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The World Made a Biodiversity Pact, But We Aren’t Part of It

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Senate’s reluctance to ratify puts the US in a weird position.

This story was originally published by the Guardian and is reproduced here as part of the Climate Desk collaboration.

Only two countries in the world have not joined the UN Convention on Biological Diversity: the Vatican and the US. Few have missed the Holy See, but the US not joining the CBD 30 years ago has been described as the “major holdout” among countries looking to support the convention’s goals.

In Montreal, where negotiations for this decade’s UN biodiversity targets are entering their frantic final stages, the absence of the US political machine is noticeable, changing the power dynamics in talks between the remaining 196 countries.

The EU is the main player from the global north and, as a result, weathers much of the criticism, accusations of hypocrisy and demands for money that the US is accustomed to getting in climate talks.

China holds the presidency of Cop15, the first time it has led on a major UN environment deal. A month ago, at Cop27, the US climate envoy, John Kerry, striding around the blue zone in Sharm El-Sheikh was ever-present before he caught Covid-19, and his face-offs with his Chinese counterpart, Xie Zhenhua, were always noteworthy. The US pavilion was a focal point for announcements, and the country’s scientists, campaigners and policymakers were important voices on the climate. All that is missing in Canada.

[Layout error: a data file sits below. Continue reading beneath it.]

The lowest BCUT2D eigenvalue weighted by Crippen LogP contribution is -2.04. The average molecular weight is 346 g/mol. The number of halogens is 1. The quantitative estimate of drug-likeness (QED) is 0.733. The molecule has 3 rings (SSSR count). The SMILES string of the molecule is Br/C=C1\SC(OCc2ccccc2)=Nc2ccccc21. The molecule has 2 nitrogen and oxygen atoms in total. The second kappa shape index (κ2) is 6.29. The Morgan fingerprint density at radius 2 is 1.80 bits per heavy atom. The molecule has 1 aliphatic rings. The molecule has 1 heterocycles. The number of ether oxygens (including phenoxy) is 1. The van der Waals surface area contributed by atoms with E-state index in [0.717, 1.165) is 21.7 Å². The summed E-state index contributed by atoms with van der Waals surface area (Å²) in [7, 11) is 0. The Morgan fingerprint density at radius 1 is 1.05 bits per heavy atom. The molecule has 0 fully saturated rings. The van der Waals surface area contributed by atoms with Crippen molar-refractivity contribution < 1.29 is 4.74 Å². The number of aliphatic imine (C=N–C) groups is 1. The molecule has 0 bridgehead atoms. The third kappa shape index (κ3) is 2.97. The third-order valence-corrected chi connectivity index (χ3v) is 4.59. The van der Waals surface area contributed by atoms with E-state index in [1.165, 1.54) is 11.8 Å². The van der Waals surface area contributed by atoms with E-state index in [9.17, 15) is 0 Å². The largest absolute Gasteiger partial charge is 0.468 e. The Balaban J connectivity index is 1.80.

Scientists and environmentalists have long urged the US to join the biodiversity convention, given the country’s extensive involvement in designing the UN treaty and natural landscapes that include the archipelago of Hawaii, the temperate rainforests of Alaska, and the coral reefs and swamps of Florida, whose protection inspires bipartisan pride.

Bill Clinton signed the CBD on the US’s behalf in 1993, but the Senate refused to ratify it. The Guardian columnist George Monbiot has criticized the US for not being a party to the convention, saying it provides other countries with a permanent excuse to participate in name only. But it is not expected to join any time soon, as international treaties need to be ratified by a two-thirds majority in the Senate.

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